Understanding Morning Sickness

in Morning

There are a number of things to look forward to while you are pregnant: glowing skin, thicker hair, and a curvy body, among others. But what about the more negative things? Although there is definitely a light at the end of the tunnel, being pregnant can also bring along swollen feet, a feeling of vertigo, stretch marks, and perhaps the worst, morning sickness.

Estimates say that 75% of pregnant women suffer from morning sickness during the first trimester alone. Although some women report a lessening of the nausea and vomiting after these first three months, it takes even longer for half of the women to feel better. Also, morning sickness can come and go throughout the nine months, meaning that while you may get over your queasiness after the first three months, it can strike again later in your term.

The name "morning sickness" is not always an exact description of your stomachaches. While most women do say that they feel the worst in the early hours of the day, morning sickness can hit you at anytime or even last throughout the day without letting up. Typically, a soon-to-be mother will feel queasy, and the scent or sight of some items can send her completely over the edge and make her have to vomit immediately. For other women, the vomiting needs no trigger.

Frustratingly, doctors do not know exactly what leads to this pregnancy queasiness. During a pregnancy, there are so many physical and hormonal changes going on in your body that these are suspected to be the main contributors to your ill feelings. Some say it is related to your more sensitive sense of smell, caused by elevated levels of estrogen. Other researchers have noticed the correlation between the rise in the hormone human chorionic gonadotropin and the onset of morning sickness.

Thankfully, morning sickness does not really affect your baby. Even if vomiting keeps you from gaining weight during your first trimester, doctors are usually more worried that you are staying hydrated and not explicitly starving yourself. You don't want to lose weight during the pregnancy, but for the most part, staying on a plateau is okay, at least during the beginning of your pregnancy.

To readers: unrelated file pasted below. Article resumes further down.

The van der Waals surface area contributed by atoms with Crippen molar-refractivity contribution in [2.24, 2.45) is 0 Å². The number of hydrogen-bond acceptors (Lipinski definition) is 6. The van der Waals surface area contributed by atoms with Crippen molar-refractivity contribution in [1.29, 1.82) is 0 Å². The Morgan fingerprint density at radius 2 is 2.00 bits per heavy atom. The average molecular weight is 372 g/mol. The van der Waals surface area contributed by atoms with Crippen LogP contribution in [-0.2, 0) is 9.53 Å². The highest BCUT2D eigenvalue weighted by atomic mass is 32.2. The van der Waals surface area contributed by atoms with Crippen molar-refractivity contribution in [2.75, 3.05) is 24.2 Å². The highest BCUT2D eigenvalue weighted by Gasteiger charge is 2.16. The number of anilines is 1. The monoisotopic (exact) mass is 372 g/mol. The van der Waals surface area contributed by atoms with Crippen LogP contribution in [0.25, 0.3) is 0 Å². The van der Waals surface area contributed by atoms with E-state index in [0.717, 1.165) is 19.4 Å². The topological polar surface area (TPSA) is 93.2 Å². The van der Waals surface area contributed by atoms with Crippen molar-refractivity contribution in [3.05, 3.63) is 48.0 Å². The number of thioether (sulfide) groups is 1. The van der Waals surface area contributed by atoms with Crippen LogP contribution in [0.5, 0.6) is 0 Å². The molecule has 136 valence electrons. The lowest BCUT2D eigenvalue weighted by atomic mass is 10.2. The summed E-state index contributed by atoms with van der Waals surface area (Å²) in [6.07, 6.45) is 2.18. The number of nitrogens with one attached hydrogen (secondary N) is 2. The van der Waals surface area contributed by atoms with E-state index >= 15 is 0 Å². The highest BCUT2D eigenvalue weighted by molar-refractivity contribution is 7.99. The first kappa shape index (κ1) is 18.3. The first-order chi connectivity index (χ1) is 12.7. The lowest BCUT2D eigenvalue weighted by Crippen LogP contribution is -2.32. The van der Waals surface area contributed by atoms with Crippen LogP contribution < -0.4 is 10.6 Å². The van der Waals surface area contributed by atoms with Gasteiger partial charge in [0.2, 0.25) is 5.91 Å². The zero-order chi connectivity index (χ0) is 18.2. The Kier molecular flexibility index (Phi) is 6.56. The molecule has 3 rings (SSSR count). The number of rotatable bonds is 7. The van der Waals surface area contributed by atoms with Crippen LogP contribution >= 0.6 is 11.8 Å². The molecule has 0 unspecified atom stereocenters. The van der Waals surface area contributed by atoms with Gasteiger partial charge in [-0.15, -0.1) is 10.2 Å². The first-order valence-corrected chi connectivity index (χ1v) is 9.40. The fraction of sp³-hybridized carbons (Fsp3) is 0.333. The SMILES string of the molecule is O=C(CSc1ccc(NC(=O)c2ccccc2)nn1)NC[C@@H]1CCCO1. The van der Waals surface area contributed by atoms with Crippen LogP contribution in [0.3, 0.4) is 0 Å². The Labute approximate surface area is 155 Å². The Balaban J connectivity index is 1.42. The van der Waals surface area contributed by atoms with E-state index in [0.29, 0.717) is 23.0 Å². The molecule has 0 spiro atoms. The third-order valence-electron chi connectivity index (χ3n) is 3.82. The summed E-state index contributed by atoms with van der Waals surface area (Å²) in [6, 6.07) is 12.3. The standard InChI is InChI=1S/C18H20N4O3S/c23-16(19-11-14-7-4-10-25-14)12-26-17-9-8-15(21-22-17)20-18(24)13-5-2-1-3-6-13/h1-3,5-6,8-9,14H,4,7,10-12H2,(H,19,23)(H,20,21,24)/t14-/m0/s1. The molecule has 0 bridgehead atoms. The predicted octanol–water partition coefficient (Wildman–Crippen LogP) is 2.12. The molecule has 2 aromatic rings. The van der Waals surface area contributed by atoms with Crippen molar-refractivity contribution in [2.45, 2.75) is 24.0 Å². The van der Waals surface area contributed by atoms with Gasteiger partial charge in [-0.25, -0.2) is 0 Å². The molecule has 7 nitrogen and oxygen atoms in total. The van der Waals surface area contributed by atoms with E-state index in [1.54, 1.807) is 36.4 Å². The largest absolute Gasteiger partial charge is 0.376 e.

However, intense vomiting that lasts the majority of your pregnancy can hurt your child. A baby whose mother has severe morning sickness is more likely to be born prematurely and with a low birth weight or size. Of course, these are not major issues in themselves, but premature birth can affect lung development and other health issues for a newborn.

Sometimes, doctors do not always aptly handle morning sickness, which can lead to health problems for your baby. If you believe that your mishandled nausea and vomiting has led to your baby having a birth injury or other health-related issues, you should consult the advice of a birth injury lawyer. For more information on birth injuries and the laws regarding this type of medical malpractice, check out the knowledgeable Philadelphia lawyers at Lowenthal & Abrams, PC today.

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Joseph Devine has 1 articles online

Joseph Devine

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Understanding Morning Sickness

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This article was published on 2010/03/27